' ' Cinema Romantico: Exit Through The Gift Shop

Thursday, April 14, 2011

Exit Through The Gift Shop

I can't get over the fact his name is Mr. Brainwash. This is the persona adopted by the French immigrant at the heart of our story when he becomes a street artist in the third act. He sets up a show in this gigantic space and works the media so that he has thousands of people lined up waiting to get in, many of whom seem to be there solely on account of the hype, many of whom seem to have no idea of his work yet shout about his importance anyway. "Nobody's doing what he's done." What he's done? He hasn't done anything! You haven't been inside to see what he's done yet! So, someone's getting brainwashed. But who? Them? Us? Everyone? But there I went and got ahead of myself.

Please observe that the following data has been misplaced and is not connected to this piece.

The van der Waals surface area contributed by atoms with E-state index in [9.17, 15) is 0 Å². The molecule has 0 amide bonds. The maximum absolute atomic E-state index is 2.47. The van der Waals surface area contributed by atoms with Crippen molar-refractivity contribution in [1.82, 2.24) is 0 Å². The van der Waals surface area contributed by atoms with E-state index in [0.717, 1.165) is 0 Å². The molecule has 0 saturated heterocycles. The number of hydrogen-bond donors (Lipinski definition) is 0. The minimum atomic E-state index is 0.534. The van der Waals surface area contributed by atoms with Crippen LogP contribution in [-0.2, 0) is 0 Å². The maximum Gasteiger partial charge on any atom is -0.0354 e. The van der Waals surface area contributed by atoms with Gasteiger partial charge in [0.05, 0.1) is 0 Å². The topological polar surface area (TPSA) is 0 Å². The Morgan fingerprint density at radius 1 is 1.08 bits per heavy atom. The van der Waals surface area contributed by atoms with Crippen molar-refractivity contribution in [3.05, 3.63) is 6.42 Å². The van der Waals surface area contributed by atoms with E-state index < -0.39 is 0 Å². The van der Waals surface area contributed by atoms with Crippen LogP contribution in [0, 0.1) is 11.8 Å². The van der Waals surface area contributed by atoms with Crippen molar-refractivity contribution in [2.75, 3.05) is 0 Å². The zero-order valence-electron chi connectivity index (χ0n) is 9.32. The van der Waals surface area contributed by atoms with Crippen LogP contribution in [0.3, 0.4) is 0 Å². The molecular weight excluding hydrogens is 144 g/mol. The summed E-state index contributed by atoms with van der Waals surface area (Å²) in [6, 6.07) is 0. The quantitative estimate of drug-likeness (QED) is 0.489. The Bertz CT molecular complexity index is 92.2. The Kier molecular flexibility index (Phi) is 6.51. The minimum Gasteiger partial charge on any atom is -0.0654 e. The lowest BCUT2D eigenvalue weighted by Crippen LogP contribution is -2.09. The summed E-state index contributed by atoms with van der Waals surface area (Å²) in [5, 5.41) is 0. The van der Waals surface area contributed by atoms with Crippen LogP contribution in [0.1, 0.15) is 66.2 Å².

Thierry Guetta is the French immigrant, a man who at the film's beginning carries a camera with him everywhere to document everything - the reason for which is one of those convenient pieces of therapeutic backstory that feels straight out of a Dan Brown novel (?). But, as the wry narration provided by Rhys Ifans (one of the film's high points) tells us, Guetta soon finds himself immersed in the weird, wonderful world of street art via an artist calling himself Space Invader, who gallivants all over France putting up strategically random paintings of, uh, Space Invaders. (Note: A long ago co-worker of mine at the ad agency used to do something very similar wherein he was always randomly, secretly, plastering small-to-medium photos of Des Moines KCCI weatherman John McLaughlin all over the office. Honestly. That, I assure you, was no hoax.)